In operation, referring to FIG. 1, a workpiece 25 is secured to a bracket 27 by a template 29. A tool holder 23 is inserted onto control arm 13 of the robot 11. Robot 11 is controlled by a computer (not shown) that advances it to the desired hole to be drilled. The control arm 13 will move the tool holder 23 to a point immediately in front of the selected guide hole bushing 33, as shown in FIG. 2. Possibly, sleeve 97 may not be precisely positioned with its axis coinciding with the axis of the bushing 33. Sleeve 97 might be skewed at an angle with respect to the axis of bushing 33. Also, the axis of sleeve 97 might be spaced away from the axis of the bushing 33 in a parallel direction; that is, offset in a plane parallel with the plane of the template. Regardless, however, the control arm 13 will attempt to insert the sleeve 97 into the bushing 33.
In doing this, a separate computer control signals the air valve to supply air to the air cylinder 45 to index the frame 39 forward with respect to the carriage 35, as shown in the steps from FIG. 2 to FIG. 3. The rounded nose 99 of sleeve 97 will guide the sleeve 97 into the bushing 33 normally if an outer edge portion of nose 99 contacts an inner edge portion of the bushing 33. Experiments have determined that the axis of sleeve 97 may be as much as 0.150 inch off from the axis of bushing 33 in parallel directions, and still be able to accomplish insertion. When it is fully inserted, as shown in FIG. 3, the intermediate section 101 will be wholly located within bushing 33, with the shoulder of the intermediate section preventing further travel of the sleeve 97.
During insertion, if the sleeve 97 were initially misaligned, the pin assemblies 61 would have allowed the outer guide member 57 to move a limited amount in the plane that it is located in, this plane being perpendicular to the axis of carriage 35. Referring to FIG. 4, some of the pins 63 would compress their coil springs 65 more than others, to accommodate this parallel movement. At the same time, if the axis of the carriage 35 happens to be at an angle with respect to the axis of the bushing 33, rather than parallel or coinciding, disks 89 will deform, allowing a certain amount of angular movement of the inner guide member 85 with respect to the axis of carriage 35. These compliance mechanisms allow parallel and angular movement of sleeve 97 and drill 103 with respect to the axis of carriage 35, since carriage 35 and control arm 13 remain stationary during insertion of sleeve 97.
Once sleeve 97 is fully received within bushing 33, a signal is supplied to the drill 103 to rotate the bit 109 and advance it into the workpiece 25, as shown in FIG. 3. If the workpiece is metal as shown, this signal may be accomplished by initially providing the workpiece 25 with a small voltage potential and placing sleeve 97 at ground. The circuit completes once sleeve 97 is fully received within the template 29 and in contact with workpiece 25. If the workpiece is a composite material, the template is constructed entirely from metal and placed at ground. Coil spring contacts may be mounted to the forward end of frame 95 and provided with a small voltage potential. When they contact the template 29, the sleeve 97 will be in place and the circuit completed to signal the control circuitry to energize drill 103. After the hole is drilled, a signal is provided through a conventional sensor to stop drill 103 and retract bit 109. Once retracted, a signal is provided to the valves that control air cylinder 45 through a conventional sensor to retract frame 39. Once sleeve 97 is withdrawn, pin assemblies 61 and disks 89 return drill bit 109 to the zero position. In the zero position, the axis of sleeve 97 coincides with the axis of carriage 35.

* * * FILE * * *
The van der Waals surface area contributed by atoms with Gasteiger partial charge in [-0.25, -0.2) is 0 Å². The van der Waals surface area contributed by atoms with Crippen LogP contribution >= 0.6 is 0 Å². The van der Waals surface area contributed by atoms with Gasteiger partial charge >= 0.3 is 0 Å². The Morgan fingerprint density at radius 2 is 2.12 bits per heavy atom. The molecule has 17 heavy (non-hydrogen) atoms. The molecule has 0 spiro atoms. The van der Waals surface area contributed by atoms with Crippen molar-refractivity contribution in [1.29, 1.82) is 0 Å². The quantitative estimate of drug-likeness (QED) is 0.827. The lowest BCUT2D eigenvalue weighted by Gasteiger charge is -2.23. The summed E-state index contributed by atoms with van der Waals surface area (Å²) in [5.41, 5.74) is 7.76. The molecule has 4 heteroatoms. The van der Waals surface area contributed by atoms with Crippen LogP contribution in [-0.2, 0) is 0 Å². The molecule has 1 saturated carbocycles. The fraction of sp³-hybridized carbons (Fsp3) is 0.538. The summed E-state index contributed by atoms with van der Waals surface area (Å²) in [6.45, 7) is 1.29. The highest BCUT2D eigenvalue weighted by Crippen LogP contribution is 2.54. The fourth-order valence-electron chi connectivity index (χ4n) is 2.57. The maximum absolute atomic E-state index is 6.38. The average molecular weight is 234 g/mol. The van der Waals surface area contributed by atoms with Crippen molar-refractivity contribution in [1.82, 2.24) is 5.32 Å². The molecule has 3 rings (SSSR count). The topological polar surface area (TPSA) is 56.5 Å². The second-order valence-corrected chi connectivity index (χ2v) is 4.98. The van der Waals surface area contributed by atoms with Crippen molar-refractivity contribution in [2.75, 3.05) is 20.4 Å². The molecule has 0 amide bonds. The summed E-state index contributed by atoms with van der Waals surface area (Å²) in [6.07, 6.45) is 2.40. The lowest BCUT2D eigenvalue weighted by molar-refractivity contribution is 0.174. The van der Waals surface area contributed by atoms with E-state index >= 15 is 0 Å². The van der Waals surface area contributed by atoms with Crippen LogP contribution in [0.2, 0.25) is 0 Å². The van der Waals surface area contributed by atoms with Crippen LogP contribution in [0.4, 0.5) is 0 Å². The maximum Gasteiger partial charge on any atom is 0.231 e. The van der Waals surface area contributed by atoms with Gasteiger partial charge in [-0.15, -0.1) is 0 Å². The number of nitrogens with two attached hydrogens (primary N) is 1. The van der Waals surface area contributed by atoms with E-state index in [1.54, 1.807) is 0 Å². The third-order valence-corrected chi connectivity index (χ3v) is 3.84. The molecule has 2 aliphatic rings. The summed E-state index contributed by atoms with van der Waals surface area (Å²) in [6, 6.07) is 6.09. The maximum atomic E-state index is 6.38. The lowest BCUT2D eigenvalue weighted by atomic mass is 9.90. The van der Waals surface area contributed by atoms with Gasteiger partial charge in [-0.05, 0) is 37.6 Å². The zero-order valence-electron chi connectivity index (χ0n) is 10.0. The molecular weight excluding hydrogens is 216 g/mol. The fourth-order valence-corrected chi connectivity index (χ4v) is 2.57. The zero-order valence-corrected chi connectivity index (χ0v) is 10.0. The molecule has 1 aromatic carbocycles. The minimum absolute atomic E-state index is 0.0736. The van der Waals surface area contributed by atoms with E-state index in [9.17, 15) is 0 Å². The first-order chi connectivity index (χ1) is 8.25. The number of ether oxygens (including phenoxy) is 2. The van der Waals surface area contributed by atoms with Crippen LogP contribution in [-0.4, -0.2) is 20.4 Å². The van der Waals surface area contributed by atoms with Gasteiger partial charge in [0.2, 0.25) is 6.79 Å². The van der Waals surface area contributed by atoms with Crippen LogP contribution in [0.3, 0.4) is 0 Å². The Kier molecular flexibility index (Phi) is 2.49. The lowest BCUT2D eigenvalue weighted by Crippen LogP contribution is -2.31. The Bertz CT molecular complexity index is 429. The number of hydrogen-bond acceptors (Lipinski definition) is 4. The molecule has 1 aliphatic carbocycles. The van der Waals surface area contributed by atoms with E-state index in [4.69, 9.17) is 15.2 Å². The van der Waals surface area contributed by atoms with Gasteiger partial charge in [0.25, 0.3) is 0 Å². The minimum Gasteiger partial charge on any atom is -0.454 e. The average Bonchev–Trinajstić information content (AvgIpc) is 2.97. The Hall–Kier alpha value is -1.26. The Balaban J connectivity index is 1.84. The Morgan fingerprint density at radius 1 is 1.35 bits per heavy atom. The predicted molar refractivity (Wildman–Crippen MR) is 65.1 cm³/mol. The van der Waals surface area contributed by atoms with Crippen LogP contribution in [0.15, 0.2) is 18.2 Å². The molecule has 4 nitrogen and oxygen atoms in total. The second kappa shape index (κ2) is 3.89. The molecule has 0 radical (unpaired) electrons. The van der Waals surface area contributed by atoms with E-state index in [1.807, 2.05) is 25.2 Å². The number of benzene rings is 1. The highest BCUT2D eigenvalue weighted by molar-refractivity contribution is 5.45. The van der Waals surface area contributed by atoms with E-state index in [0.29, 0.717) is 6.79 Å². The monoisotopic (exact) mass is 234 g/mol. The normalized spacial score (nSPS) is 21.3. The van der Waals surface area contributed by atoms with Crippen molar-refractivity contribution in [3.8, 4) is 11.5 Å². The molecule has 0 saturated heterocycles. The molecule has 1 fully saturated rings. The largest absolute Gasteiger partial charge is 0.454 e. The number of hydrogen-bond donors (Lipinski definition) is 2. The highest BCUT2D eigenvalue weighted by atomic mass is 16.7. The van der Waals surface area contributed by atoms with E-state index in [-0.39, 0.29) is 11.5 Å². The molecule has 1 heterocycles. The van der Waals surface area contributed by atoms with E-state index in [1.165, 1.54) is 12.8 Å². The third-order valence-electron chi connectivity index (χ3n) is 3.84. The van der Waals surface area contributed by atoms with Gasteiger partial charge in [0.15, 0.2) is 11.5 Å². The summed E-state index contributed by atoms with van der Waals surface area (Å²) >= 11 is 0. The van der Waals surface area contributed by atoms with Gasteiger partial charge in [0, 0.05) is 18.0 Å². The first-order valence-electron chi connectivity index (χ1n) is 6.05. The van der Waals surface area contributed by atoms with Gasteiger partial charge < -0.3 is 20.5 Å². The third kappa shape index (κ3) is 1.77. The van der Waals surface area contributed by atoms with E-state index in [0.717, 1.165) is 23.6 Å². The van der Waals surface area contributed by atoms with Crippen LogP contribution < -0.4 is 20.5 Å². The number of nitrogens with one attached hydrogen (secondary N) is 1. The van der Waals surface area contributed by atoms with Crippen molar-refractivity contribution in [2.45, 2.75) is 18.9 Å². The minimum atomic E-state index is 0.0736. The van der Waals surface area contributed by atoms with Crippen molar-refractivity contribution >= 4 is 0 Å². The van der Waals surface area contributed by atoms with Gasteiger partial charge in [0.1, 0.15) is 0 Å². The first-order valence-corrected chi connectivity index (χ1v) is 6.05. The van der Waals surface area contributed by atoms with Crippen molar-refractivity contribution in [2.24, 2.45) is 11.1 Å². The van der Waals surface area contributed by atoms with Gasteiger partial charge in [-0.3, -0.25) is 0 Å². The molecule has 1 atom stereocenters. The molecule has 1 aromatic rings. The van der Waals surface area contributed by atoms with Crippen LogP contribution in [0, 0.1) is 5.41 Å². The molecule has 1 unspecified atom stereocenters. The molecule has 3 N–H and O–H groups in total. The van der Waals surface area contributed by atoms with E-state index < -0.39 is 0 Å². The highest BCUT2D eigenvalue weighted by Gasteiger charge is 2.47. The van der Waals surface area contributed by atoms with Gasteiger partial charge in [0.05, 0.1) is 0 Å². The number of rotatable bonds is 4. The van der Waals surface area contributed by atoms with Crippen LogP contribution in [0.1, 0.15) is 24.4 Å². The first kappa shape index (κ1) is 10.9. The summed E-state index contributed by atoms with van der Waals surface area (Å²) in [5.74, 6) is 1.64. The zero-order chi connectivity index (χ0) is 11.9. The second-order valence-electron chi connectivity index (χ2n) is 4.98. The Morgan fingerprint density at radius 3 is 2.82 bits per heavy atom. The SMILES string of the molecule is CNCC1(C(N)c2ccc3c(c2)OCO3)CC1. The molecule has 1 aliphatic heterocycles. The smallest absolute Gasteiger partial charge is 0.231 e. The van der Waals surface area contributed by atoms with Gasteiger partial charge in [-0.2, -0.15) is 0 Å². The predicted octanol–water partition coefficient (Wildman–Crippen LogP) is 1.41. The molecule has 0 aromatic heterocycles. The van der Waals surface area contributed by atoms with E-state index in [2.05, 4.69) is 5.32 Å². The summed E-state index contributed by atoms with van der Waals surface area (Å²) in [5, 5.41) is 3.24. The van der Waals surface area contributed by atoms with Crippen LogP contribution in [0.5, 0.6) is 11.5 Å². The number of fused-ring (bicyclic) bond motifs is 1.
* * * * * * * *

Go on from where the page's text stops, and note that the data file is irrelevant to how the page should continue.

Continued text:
Frame 39 serves as supporting means for carrying the drill 103, while the outer guide member 57 and inner guide member 85, along with pin assemblies 61 and disks 89 serve as compliance means for allowing the sleeve 97, drill 103 and drill bit 109 to move as a unit a limited amount parallel to and angularly with respect to template 29 and carriage 35. Carriage 35, linear bearings 43, air cylinder 45, and the associated control circuitry, serve as indexing means for advancing the sleeve 97 into one of the guide holes 31. Pin assemblies 61 and the enlarged aperture 55 serve as parallel compliance means for urging the outer guide member axis to coincide with the frame axis, and for allowing a limited amount of parallel movement of the outer guide member axis with respect to the frame axis.
Disks 89 and the inner guide member 85 serve as angular compliance means for urging the drill 103 axis to coincide with the outer guide member 57 axis, and for allowing a limited amount of angular movement of the drill with respect to the outer guide member axis. The concave surface 81 of the outer guide member 57 and the concave surface 87 of the inner guide member 85 provide a first interface for a compliance mechanism. The outer surface 59 of the outer guide member 57 and the aperture 55 of the frame forward plate 51 provide a second interface for a compliance mechanism.
It should be apparent that an invention having significant advantages has been provided. By mounting an entire, self-feeding drill within a compliance device, applicants are able to utilize a robot control arm for drilling through a guide at much closer tolerances than the control arm would normally be capable of achieving. The compliance mechanism effectively allows parallel and angular movement and returns the drill bit to zero after each hole is drilled.
While the invention has been shown in only one of its forms, it should be apparent to those skilled in the art that it is not so limited but is susceptible to various changes and modifications without departing from the spirit thereof.
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|U.S. Classification||29/26.00R, 33/520, 901/41, 408/11, 408/237, 901/45, 33/562, 901/15, 33/626|
|International Classification||B23B47/28, B23Q35/02, B23Q1/54, B25J17/02, B23B39/14, B23B49/02, B23B31/08|
|Cooperative Classification||B23Q35/02, B23B2215/04, Y10T408/935, Y10T408/172, B23Q1/5462, B23B47/28, B23B31/08, B23B49/02, Y10T29/5105, B25J17/0208, B23B39/14|
|European Classification||B23Q35/02, B23B49/02, B23B31/08, B23Q1/54B3, B25J17/02B, B23B47/28, B23B39/14|
|Aug 2, 1993||AS||Assignment|
Owner name: LOCKHEED CORPORATION, TEXAS
Free format text: ASSIGNMENT OF ASSIGNORS INTEREST;ASSIGNOR:GENERAL DYNAMICS CORPORATION;REEL/FRAME:006635/0057
Effective date: 19930226
|Sep 3, 1998||AS||Assignment|
Owner name: LOCKHEED MARTIN CORPORATION, MARYLAND
Free format text: MERGER;ASSIGNOR:LOCKHEED CORPORATION;REEL/FRAME:009430/0915
Effective date: 19960128